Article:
What to Look for in a Lawn Mower Tire


All good things must come to an end, including the tires on your riding lawnmower. Even if wear on the tires themselves isn't apparent by sight, if it's clear that the mower doesn't have the traction it used to, it may be time to consider replacements. Except in the rare instance of puncture, it's generally a good idea to replace at least the two front or two rear tires at once, so that balance isn't affected and the tires wear evenly.

Step 1

Before removing the old tires, take a moment to learn something about the functioning of your mower from the tires' wear patterns. If the front tires are wearing out much faster than the rear, there is a load imbalance that needs to be corrected. Generally, 60 percent of the load should be toward the rear. Distinctive grooves worn into the tires may point to other balance issues, or a need to rotate more often. Make repairs or adjustments as necessary to avoid having to replace the next set of tires so quickly, or even to prevent another part from failing.

Step 2

Look for ties with a high "rubber to void" ratio. This means that there is a lot of tire material and little air. Such a configuration ensures good traction even as it is easier on the grass. Take a moment to consider the terrain the mower rides on. If it is mostly flat and level, you'll want wide, smooth tires that damage the turf as little as possible. If berms, inclines and uneven ground are involved, your tires will need to offer superior traction capabilities. Unfortunately, these will make deeper impressions in the lawn.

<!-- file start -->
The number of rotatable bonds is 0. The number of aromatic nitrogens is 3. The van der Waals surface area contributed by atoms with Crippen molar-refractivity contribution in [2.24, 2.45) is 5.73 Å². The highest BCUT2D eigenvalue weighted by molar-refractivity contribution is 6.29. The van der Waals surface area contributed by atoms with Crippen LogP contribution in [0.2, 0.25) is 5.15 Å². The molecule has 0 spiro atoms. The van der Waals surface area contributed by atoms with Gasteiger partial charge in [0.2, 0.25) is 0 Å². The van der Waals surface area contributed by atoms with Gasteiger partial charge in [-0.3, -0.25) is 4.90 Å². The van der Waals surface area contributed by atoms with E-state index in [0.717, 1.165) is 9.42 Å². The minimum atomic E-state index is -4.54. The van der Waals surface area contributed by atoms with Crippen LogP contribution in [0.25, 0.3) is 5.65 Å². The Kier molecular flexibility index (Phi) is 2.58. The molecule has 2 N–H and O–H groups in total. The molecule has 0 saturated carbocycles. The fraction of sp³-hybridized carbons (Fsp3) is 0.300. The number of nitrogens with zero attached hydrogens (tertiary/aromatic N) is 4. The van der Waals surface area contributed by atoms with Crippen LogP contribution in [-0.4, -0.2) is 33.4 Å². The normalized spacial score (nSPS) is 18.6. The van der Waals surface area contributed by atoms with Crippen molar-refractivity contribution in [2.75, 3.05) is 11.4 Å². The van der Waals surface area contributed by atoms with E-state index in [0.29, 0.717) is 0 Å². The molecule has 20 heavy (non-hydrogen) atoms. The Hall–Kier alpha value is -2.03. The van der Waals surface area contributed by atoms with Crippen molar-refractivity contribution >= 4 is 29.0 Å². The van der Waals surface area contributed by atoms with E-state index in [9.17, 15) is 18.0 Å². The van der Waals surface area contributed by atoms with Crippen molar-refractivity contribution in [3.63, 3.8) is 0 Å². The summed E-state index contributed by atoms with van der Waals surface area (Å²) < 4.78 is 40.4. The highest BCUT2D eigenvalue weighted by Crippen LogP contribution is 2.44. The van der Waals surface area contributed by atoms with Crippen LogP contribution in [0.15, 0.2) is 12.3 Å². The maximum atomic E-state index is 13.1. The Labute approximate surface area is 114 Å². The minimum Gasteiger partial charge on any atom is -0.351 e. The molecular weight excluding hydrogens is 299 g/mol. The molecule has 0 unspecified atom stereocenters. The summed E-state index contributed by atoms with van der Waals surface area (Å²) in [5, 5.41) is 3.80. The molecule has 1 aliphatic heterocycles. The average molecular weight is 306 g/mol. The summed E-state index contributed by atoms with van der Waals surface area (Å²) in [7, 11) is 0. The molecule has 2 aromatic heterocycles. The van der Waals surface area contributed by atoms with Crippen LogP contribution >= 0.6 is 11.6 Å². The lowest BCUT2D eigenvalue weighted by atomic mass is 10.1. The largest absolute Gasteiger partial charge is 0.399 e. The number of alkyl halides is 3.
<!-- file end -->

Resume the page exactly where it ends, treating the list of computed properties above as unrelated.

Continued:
Step 3

Determine the size of the tires to be replaced. Measure the diameter of the rim, not the tire. Alternatively, look for the size listed on the old tire, or consult your repair manual.

Step 4

With your terrain needs in mind, choose one of the basic models of lawn tractor tires. Smooth: The lack of tread is very easy on foliage but provides little traction. Rib: Parallel lines along the length of the rolling direction of the tire are a step up in traction. Sawtooth: The lines are zig-zagged. This is another step up for tire holding power, but a step down for turf damage. Multi Trac, Grasshopper or Mowku: Yet more traction. Studded: If you can't get over those steep inclines any other way, use these, but your lawn will need a day or two to recover.

Tips and Warnings

  • Keep your tires properly inflated. Too little air could damage the valve stem if it slips in the rim.

Things You'll Need

  • Lawnmower's repair manual. Find links in Resources if you have lost yours.
  • Tape measure


  • Lawnmower Tire Types and Tips
  • Lawnmower and Tractor Tires

Who Can Help

  • Lost Manual Replacements
  • Repair Manuals
Keywords: lawn tractor tire, riding mower tire, lawn mower tire